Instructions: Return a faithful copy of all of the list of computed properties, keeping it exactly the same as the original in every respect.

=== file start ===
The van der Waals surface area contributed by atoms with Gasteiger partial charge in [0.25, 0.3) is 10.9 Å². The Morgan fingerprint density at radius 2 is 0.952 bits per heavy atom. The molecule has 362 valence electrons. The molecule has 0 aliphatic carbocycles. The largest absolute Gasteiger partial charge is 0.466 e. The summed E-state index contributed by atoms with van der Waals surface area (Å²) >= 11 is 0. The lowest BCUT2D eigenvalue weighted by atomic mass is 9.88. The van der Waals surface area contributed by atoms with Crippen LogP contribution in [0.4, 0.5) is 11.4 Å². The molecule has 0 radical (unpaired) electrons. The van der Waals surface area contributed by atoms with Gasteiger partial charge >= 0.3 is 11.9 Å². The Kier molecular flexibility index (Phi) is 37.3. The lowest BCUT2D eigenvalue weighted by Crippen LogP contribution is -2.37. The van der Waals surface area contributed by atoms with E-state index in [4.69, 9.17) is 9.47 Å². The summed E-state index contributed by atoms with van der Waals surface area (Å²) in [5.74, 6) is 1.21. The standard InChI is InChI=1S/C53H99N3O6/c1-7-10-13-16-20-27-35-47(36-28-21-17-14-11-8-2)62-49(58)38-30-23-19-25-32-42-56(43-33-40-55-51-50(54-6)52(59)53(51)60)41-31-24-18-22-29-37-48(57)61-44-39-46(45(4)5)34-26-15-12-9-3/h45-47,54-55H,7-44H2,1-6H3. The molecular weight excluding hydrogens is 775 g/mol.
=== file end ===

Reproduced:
The van der Waals surface area contributed by atoms with Gasteiger partial charge in [0.25, 0.3) is 10.9 Å². The Morgan fingerprint density at radius 2 is 0.952 bits per heavy atom. The molecule has 362 valence electrons. The molecule has 0 aliphatic carbocycles. The largest absolute Gasteiger partial charge is 0.466 e. The summed E-state index contributed by atoms with van der Waals surface area (Å²) >= 11 is 0. The lowest BCUT2D eigenvalue weighted by atomic mass is 9.88. The van der Waals surface area contributed by atoms with Crippen LogP contribution in [0.4, 0.5) is 11.4 Å². The molecule has 0 radical (unpaired) electrons. The van der Waals surface area contributed by atoms with Gasteiger partial charge >= 0.3 is 11.9 Å². The Kier molecular flexibility index (Phi) is 37.3. The lowest BCUT2D eigenvalue weighted by Crippen LogP contribution is -2.37. The van der Waals surface area contributed by atoms with E-state index in [4.69, 9.17) is 9.47 Å². The summed E-state index contributed by atoms with van der Waals surface area (Å²) in [5.74, 6) is 1.21. The standard InChI is InChI=1S/C53H99N3O6/c1-7-10-13-16-20-27-35-47(36-28-21-17-14-11-8-2)62-49(58)38-30-23-19-25-32-42-56(43-33-40-55-51-50(54-6)52(59)53(51)60)41-31-24-18-22-29-37-48(57)61-44-39-46(45(4)5)34-26-15-12-9-3/h45-47,54-55H,7-44H2,1-6H3. The molecular weight excluding hydrogens is 775 g/mol.